James Ramseur's life of crime ended yesterday with a bottle of pills in a seedy Bronx hotel room, where he was found dead 27 years to the day after he was shot by infamous "Subway Vigilante" Bernhard Goetz. Ramseur had checked into the Paradise Hotel at 2990 Boston Road on Tuesday and was supposed to check out yesterday. When he failed to return his key, the manager entered the room and found his corpse, fully clothed, with two empty prescription pill bottles next to the bed, their labels scratched off. He was 45, and left no note.

Ramseur became infamous in 1984, when he was riding the 2 train downtown with friends Darrell Cabey, Barry Allen and Troy Canty, all 19. At Chambers Street, they crossed paths with Goetz, and what happened then is a matter of of some dispute. Goetz, who was working as an electronics specialist at the time, has long maintained the teens tried to mug him, while Ramseur and his friends say it wasn't a mugging, merely panhandling. Whatever the cause, the result was five rounds fired from Goetz's unlicensed Smith & Wesson.

Ramseur, who had been holding a screwdriver during the incident, was shot in the chest and lapsed into a coma. The other teens were also seriously wounded, with Cabey sustaining the worst injuries—he's still wheelchair-bound and, according to the Post, functions with "the intellect of an eight-year-old." The Daily News reports that during Goetz's trial, Ramseur "was held in contempt of court at least six times for refusing to testify. He acted belligerently each time he took the stand, denouncing the legal system before being ushered out by armed guards." A mostly white jury ultimately acquitted Goetz of all four counts of attempted murder, but found him guilty of illegal weapons possession, for which he did several months in Rikers.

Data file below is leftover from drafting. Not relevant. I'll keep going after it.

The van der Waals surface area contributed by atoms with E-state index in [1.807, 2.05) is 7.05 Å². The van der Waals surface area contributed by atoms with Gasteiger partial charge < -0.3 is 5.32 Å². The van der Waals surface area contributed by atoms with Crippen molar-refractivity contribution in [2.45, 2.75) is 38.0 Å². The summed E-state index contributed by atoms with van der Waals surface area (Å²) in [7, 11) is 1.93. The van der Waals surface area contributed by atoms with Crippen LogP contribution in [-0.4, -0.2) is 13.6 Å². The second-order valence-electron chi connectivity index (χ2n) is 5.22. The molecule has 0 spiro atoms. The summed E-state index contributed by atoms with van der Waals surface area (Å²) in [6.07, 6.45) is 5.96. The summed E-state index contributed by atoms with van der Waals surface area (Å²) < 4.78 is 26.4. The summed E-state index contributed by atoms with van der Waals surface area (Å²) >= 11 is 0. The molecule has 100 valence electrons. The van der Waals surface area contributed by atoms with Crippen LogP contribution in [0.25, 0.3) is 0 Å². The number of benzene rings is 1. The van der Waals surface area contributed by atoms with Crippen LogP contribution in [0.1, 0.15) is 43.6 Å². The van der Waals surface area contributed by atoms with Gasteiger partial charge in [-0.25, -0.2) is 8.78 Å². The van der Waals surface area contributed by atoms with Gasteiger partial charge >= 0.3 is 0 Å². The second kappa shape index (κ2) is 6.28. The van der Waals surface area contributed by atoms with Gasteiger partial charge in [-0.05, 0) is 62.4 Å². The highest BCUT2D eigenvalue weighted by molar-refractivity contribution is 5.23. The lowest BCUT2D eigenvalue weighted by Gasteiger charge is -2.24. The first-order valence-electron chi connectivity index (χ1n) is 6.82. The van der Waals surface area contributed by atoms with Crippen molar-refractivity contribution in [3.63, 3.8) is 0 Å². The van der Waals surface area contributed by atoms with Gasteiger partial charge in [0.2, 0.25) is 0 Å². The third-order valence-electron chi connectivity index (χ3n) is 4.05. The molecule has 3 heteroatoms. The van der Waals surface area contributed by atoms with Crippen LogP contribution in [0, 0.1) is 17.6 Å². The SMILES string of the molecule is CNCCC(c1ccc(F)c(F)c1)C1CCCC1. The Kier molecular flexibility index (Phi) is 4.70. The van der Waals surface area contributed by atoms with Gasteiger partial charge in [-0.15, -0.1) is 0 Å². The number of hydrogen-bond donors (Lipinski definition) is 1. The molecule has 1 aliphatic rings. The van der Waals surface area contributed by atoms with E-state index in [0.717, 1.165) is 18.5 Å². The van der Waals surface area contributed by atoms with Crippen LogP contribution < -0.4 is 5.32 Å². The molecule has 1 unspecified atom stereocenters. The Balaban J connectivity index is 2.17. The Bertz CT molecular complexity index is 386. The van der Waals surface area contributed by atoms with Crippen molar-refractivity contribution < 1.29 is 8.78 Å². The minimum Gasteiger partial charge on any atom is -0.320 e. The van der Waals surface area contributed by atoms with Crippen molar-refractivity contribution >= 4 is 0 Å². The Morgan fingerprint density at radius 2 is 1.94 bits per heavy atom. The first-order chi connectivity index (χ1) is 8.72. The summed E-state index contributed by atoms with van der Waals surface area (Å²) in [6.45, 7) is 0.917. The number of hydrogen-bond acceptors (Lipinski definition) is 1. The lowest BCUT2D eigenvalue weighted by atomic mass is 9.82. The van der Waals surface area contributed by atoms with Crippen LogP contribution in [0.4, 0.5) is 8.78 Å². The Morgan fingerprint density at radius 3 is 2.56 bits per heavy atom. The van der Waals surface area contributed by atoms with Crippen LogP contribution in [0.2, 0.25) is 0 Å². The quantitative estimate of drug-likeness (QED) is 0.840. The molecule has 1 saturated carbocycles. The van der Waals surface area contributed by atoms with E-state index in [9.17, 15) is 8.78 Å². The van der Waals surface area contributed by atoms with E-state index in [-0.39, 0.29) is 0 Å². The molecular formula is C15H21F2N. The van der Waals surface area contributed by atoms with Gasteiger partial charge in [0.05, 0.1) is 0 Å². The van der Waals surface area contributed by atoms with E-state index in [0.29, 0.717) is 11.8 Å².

As for Ramseur, within a year of the shooting, he was arrested for helping to rape a pregnant teen at gunpoint on a Bronx rooftop. After spending 25 years in prison, he was released less than a year-and-a-half ago. Goetz is still alive, but could not be reached for comment on Ramseur's apparent suicide. In an interview with the NY Times in the '80s, he said, the teens he shot "represented the failure of society.... Forget about they're ever making a positive contribution to society. It's only a question of how much a price they're going to cost. The solution is their mothers should have had an abortion."

Goetz's attorney Darnay Hoffman also committed suicide two years ago.